Ace Double M-118
by Merle Constiner
"He took a hand in a game whose only rule was fire first!"
As with all Ace doubles, Constiner’s Guns at Q Cross is a short, rapid-fire yarn that would be quite at home in Thrilling Westerns magazine if it hadn’t been a paperback original written in 1965.
According to material I found on the Internet, Constiner was happier with this length of story rather than novel length. In fact, he wrote very few full length novels. His modest pulp output tended to short stories and novellas. When the pulps died out he moved quickly and fairly easily into the original paperback market.
In Guns at Q Cross Stiles Gilmore is a man trying to mind his own business who is swept up into the middle of deadly schemes and cattle rustling. Gilmore arrives from Texas in the small town of Prentiss Creek, Idaho, to oversee the final sale of his horse herd, which is several days behind him on the trail, to a local rancher named Le Queux, the heavy-handed owner of the Q Cross. Gilmore is renowned for the quality of his horse stock, and the animals are much sought after.
As often happens in such stories, there is tension in the town that affects the newcomer. Gilmore tries to ignore it, but between having to dodge wild shots and trade punches with cowhands, he finds himself at the center of a pressure cooker getting ready to explode.
The valley is suffering badly from rustlers. The working theory is that the cow thieves are in cahoots with ranchers far to the north on the other side of a mountain range. It is also believed that the rustlers have an ally within the valley. This news concerns Gilmore, fearful that his herd might be stolen before they arrive and he can sell them. His concern increases when he stops receiving telegrams from his drive foreman.
Gilmore is befriended by a local wiseman who is outside the ruling circle, but is aware of all that is going on. The two men start to investigate, which stirs up more trouble. And then Le Queux does something that surprises both Gilmore and the reader: he offers to buy Gilmore’s horse herd sight unseen, even though it’s still on the trail and vulnerable to rustlers.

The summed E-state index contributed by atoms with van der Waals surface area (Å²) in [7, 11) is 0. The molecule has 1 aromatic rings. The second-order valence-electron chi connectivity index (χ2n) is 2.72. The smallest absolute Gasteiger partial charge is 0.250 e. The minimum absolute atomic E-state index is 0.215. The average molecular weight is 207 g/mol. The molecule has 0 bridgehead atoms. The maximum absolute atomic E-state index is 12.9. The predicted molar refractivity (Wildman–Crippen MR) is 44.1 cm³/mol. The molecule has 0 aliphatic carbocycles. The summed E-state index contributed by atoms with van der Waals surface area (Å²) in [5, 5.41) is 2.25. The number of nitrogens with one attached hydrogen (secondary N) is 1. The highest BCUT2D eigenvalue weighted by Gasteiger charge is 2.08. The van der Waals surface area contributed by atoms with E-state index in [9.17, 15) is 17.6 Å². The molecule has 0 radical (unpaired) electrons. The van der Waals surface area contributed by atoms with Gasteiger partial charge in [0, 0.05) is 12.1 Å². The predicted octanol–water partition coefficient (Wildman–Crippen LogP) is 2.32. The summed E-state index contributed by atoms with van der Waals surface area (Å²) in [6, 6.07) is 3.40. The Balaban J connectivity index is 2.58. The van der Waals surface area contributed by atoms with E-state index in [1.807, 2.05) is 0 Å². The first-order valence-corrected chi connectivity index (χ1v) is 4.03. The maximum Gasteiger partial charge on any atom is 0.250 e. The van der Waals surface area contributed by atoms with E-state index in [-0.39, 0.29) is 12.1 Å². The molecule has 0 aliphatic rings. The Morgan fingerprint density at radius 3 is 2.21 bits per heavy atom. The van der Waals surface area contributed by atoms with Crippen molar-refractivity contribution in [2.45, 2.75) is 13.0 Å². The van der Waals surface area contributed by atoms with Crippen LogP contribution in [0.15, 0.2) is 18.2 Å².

Reviews of Constiner’s work talk about his attention to detail and his ability to create unusual characters and situations. In Guns he effectively manages both. He also creates a fairly compelling mystery – another of his literary devices. In his lengthy discussion of Constiner on Pulprack.com, Peter Ruber says that most of Constiner’s works "– whether detective yarns, historical adventures or Westerns – were essentially mysteries of one kind or another." His mystery in Guns plays out well to the end.
Ruber also discusses the motivation of Constiner’s heroes. "No matter [the occupation of] his heroes – whether saloon owner, rancher, cattleman or drifter – all have a sense of justice in a land often without law. They track the killers and badmen with relentless determination." This is also true of the character Gilmore. While he’s concerned with the fate of his own herd, his sense of justice is strong. He’s compelled to end rustling in the valley and see that badmen are sent to jail. No matter how many bullets he has to dodge, Gilmore relentlessly pursues the truth.